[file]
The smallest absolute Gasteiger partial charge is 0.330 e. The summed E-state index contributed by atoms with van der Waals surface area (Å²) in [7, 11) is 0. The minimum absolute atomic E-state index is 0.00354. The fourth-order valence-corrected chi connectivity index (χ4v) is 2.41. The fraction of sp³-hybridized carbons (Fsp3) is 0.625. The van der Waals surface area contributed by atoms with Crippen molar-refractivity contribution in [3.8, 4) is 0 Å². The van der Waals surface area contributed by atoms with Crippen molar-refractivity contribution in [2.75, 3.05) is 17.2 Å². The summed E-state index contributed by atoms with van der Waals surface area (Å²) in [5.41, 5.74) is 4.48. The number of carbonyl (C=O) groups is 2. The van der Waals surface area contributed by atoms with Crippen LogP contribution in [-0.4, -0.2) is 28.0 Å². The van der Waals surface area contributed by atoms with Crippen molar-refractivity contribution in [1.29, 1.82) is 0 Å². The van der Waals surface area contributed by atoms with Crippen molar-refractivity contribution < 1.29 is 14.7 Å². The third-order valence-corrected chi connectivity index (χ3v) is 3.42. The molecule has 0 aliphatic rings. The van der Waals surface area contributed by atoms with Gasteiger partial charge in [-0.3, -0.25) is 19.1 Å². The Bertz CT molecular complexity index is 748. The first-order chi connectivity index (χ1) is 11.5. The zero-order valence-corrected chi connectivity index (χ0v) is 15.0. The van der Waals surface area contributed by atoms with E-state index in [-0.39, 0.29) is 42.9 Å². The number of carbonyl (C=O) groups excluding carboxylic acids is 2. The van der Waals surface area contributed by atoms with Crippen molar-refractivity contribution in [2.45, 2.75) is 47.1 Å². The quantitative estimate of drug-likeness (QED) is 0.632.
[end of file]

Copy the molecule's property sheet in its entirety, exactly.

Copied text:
The smallest absolute Gasteiger partial charge is 0.330 e. The summed E-state index contributed by atoms with van der Waals surface area (Å²) in [7, 11) is 0. The minimum absolute atomic E-state index is 0.00354. The fourth-order valence-corrected chi connectivity index (χ4v) is 2.41. The fraction of sp³-hybridized carbons (Fsp3) is 0.625. The van der Waals surface area contributed by atoms with Crippen molar-refractivity contribution in [3.8, 4) is 0 Å². The van der Waals surface area contributed by atoms with Crippen molar-refractivity contribution in [2.75, 3.05) is 17.2 Å². The summed E-state index contributed by atoms with van der Waals surface area (Å²) in [5.41, 5.74) is 4.48. The number of carbonyl (C=O) groups is 2. The van der Waals surface area contributed by atoms with Crippen LogP contribution in [-0.4, -0.2) is 28.0 Å². The van der Waals surface area contributed by atoms with Crippen molar-refractivity contribution in [1.29, 1.82) is 0 Å². The van der Waals surface area contributed by atoms with Crippen molar-refractivity contribution < 1.29 is 14.7 Å². The third-order valence-corrected chi connectivity index (χ3v) is 3.42. The molecule has 0 aliphatic rings. The van der Waals surface area contributed by atoms with Gasteiger partial charge in [-0.3, -0.25) is 19.1 Å². The Bertz CT molecular complexity index is 748. The first-order chi connectivity index (χ1) is 11.5. The zero-order valence-corrected chi connectivity index (χ0v) is 15.0. The van der Waals surface area contributed by atoms with E-state index in [-0.39, 0.29) is 42.9 Å². The number of carbonyl (C=O) groups excluding carboxylic acids is 2. The van der Waals surface area contributed by atoms with Crippen molar-refractivity contribution in [2.45, 2.75) is 47.1 Å². The quantitative estimate of drug-likeness (QED) is 0.632.